Hot Stove #138 – A Season on the Edge
Just when we thought the Royals season might be gone, they win four in a row. Baseball. Let’s hope the winning streak gets extended tonight in Cincinnati.
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The Season Opens: The Royals season opener was in Cleveland on July 24. You would think that an opening game in July would be the warmest opener in Royals history. Not. The 2020 season opened at a moderate 79 degrees, well below the 91-degree Royals opener in Baltimore on March 31, 1998. For those Hot Stove readers outside the U.S., that’s 26.111 and 32.778 Celsius.
The Royals went 1-2 in their opening series in Cleveland. Meanwhile, the Miami Marlins went 2-1 over the Phillies in Philadelphia. The Royals then moved on to Detroit. The Marlins moved into quarantine. Several of their players and staff tested positive. A new term was added to the baseball vernacular – game postponed on account of pandemic.
As I watched games after the Miami situation, I was somewhat surprised that mask usage was spotty. Non-players were to be masked at all times, but managers and coaches often wore masks below the nose or down around the neck. It was not a good look. Then more bad news. The Cardinals had an outbreak after their fifth game and joined the Marlins in quarantine.
It was time to tighten up, and several new protocols were established. All teams now have compliance officers to monitor clubhouses and hotels. Failure to follow mask requirements can lead to suspension. Players and staff are not to leave the team hotel to go to bars, the mall or other populated areas. Clubs must set up a private area in the hotel that provides room for social distancing and has food and other amenities. All transportation (buses and planes) must accommodate social distancing, and surgical masks (rather than cloth) will be used for travel.
There are several other items, and the intent is clear. Although baseball does not lend itself to a bubble like the NBA and NHL, MLB needs to get as close to that as possible. There is talk that MLB could go to a modified bubble format for the playoffs. To reduce travel, all of the postseason games would be played in cities with multiple stadiums (Chicago, NY, LA, Bay Area), and the players could be isolated in team hotels. And to minimize any weather concerns, the final rounds could be played in Southern California.
The good news – no new outbreaks and Miami is playing again. With so many Covid-19 cases, the Marlins made 36 roster moves in a week, plus added nine new players through waivers, free agency and trade. When they started playing again, 17 of the players had not been on the pre-quarantine roster. How has that gone? Miami won five straight games to go to 7-1 and first place in the NL East. They then lost a couple of games, but as of today remain in first place.
The bad news – the Cardinals are still on hold, sitting idle with a 2-3 record. In comparison, the Royals have played 17 games. So the Cards have a lot of double-headers in their future. Another new rule: those double-headers will be two 7-inning games.
To check out how the new owners of the Royals are handling their first season, listen to this Steve Kraske interview of John Sherman.
Baseball at Kauffman Stadium: On July 31, the Royals returned to KC for their home opener. Rita and I honored the occasion by wearing our new Royals-themed masks. But our venue was Loose Park, not Kaufmann Stadium.
As for Kauffman Stadium, there are no fans, but the field, scoreboard and fountains still look great. As did the sky in this photo by Royals photographer Jason Hanna.
With the overlay of the pandemic and the manipulation of the rules, schedules and playoffs, some have wondered if the season is worth playing. What I know is that I was tired of Netflix and so love the ambience of a baseball game on TV. And we get new baseball stories to tell. Like these from the first two Royals games.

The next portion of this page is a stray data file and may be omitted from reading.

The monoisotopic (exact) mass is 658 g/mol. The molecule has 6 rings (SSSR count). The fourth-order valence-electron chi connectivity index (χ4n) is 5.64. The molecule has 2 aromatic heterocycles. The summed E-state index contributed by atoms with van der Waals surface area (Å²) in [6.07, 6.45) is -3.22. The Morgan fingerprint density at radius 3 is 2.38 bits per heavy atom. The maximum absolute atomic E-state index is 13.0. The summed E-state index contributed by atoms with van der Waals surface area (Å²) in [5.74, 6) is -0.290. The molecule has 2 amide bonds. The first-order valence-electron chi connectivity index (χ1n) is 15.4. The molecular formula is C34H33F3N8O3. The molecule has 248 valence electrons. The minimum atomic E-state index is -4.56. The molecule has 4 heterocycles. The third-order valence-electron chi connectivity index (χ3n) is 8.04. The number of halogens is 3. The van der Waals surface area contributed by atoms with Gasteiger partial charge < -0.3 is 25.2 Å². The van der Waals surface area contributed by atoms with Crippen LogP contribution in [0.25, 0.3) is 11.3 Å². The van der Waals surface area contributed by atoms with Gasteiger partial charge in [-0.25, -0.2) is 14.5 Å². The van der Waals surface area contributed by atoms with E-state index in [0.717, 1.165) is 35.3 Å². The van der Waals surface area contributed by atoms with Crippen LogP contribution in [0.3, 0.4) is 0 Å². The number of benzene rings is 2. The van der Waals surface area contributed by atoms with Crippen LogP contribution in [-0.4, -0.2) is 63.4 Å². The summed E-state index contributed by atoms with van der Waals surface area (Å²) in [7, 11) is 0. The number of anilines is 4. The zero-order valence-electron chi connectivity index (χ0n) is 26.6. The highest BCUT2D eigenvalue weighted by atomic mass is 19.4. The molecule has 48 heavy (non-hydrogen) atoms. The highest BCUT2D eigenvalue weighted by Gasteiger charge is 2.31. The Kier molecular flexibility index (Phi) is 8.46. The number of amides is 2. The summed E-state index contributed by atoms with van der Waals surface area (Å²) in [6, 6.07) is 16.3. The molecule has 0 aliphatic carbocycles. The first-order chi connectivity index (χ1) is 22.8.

Game 1: The headline in SB Nation read Cleveland 2 – KKKKKKKKKKKKKKKKKKansas City 0. The Royals struck out 18 times against starter Shane Bieber and his relievers. This tied a team record – Roger Clemens fanned 18 Royals in a game in 1998.
Game 2: The game went into extra innings, triggering the new rule that each team starts any extra inning with a man on second (the “ghost runner”). The idea is to avoid long extra-inning games in this condensed season. In the top of the 10th, Brett Phillips went to second as the Royals ghost runner. Phillips moved to third on a sacrifice bunt and came home on a sacrifice fly. The next batter drew a walk and was thrown out stealing. The Royals had just scored the go-ahead run with NO official at bats. The ghost runner, two sacrifices, the walk and caught stealing do not count as official at bats. The run held up, and KC won their first game of the year.
For those who want to spend some time with video highlights, here are a few that caught my attention. Unique Jacob Junis double play. Mondesi manufacturing a double and a run. Nick Heath celebrating his first big league hit. Sluggerrr covers up the orange jersey of Marlins Man. Former Royal Christian Colon getting the Cincinnati version of the Salvy Splash. Cubs triple play. Outfield assists by two Dodgers, Mookie Betts and Chris Taylor. For a good Yakety Sax moment, click here and see the second video.
Lightning on the Mound and in the Sky: Last Friday night, Rita and I were watching the Royals game. We planned to take a break and switch to Bill Maher, but we delayed when we saw that Josh Staumont was coming on in relief for the Royals. He had gained national attention four days earlier when his one inning appearance put him among the MLB leaders in pitches exceeding 100 mph. CBS Sports gushed that the “Royals’ hidden bullpen gem might have the best stuff in baseball” (click here).
While I focused on the Staumont fastball, Rita noted his other main feature – the man bun below the back of his cap. He showed some good stuff, but slipped on the mound (wet from the rain) and was removed early to be sure he was not hurt. He returned this past Sunday and dominated for two scoreless innings.
Staumont’s lightning fastball was matched in the sky as seen in this photo by Jason Hanna.
1941 – Ted, Joe and Lonnie: I was born on August 9, 1941. Some of you are now calculating in your head, but you can stop. I turned 79 last Sunday. That’s 26.111 Celsius.
So I am old. But my pal John Ashford suggested another word for this. Seasoned. He was also applying it to himself, but he is a youngster – in his first year as a septuagenarian while I am in my last.
In the three months before I was born, from May 15 to July 16, Joe DiMaggio hit in 56 consecutive games.
In the month after I was born, Ted Williams finished the season with a .406 batting average.